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These Black female soldiers brought order to chaos and delivered a blow against inequality. PHOTO 12/UNIVERSAL IMAGES GROUP EDITORIAL/UNIVERSAL IMAGES GROUP VIA GETTY
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(CNN) — Only four women rest under the long rows of white marble headstones at the Normandy American Cemetery in Colleville-sur-Mer, France, where nearly 9,400 other Americans who made the ultimate sacrifice for their country are buried. Three of the women are African American.
Pfc. Mary J. Barlow, Pfc. Mary H. Bankston and Sgt. Dolores M. Browne endured stifling segregation while serving their country, yet with their comrades they maintained a lifeline between American troops and their families back home.
The women were members of the 6888th Central Postal Directory Battalion, known as the Six Triple Eight, the only all-Black Women’s Army Corps unit to serve in Europe during World War II.
The battalion — which served in England and France — had a tough assignment: clear up an overwhelming backlog of letters and care packages that had been building up for years. Mail was considered a lifeline and a morale booster — a reminder of home and the country those troops were fighting for, and the Army wanted the job done fast.
The Six Triple Eight often worked in cold, dark conditions for months, but completed their mission even earlier than expected. But when they came home, the unit of African American women was treated to little or no fanfare.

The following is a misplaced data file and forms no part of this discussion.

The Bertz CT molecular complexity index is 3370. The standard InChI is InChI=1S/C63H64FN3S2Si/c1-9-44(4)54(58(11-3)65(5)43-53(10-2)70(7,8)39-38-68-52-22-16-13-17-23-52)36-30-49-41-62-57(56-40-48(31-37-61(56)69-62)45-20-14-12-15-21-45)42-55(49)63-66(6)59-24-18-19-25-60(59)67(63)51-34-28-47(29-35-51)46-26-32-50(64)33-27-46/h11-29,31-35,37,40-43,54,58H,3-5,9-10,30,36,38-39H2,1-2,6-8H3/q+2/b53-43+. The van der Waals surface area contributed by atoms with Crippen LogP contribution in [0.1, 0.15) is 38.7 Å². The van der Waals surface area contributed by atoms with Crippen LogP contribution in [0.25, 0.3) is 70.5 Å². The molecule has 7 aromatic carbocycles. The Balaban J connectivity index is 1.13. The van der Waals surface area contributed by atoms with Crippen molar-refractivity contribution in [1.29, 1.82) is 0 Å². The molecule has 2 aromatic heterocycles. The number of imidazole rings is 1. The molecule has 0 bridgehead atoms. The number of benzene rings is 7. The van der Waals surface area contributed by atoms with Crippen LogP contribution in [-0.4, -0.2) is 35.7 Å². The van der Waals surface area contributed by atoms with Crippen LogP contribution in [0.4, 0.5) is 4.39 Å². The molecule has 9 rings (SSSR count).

“I’m sure that you have seen, as many people have seen, how service people were heralded,” said former WAC Lena King, 97, one of 11 known survivors out of the 855-member battalion. “But our dismissal was quiet and unpronounced. We simply came home.”
More than 6,500 African American women served during World War II. Many enlisted out of a patriotic sense of duty for a country that kept them segregated.
While the Six Triple Eight has received accolades in recent years — including the Army’s Meritorious Unit Commendation in 2019 — supporters are behind bills calling for the battalion to receive the Congressional Gold Medal for their extraordinary service, joining the likes of the Tuskegee Airmen and Montford Point Marines.
“I believe that people are aware that Black women served during World War II,” said retired Army Col. Edna Cummings, who advocates for the women. “But I do not believe they know the full scope of their service.”
This effort to further recognize what Black women endured and accomplished during World War II comes as people across the country are, once again, in a reckoning over race.
King said she believes the service of African American women and men in WWII should have translated into a broader impact on society.
“The thing is you think that all of that is going to make things better for racial equality and so forth, but it has no effect really, she said. “It’s painful to see that we still haven’t really brought it together.
A call for women to join up
In February 1945, the 6888th — commanded by Maj. Charity Adams (later Adams Earley), was sent to England, where a shortage of personnel was wreaking havoc with the mail system.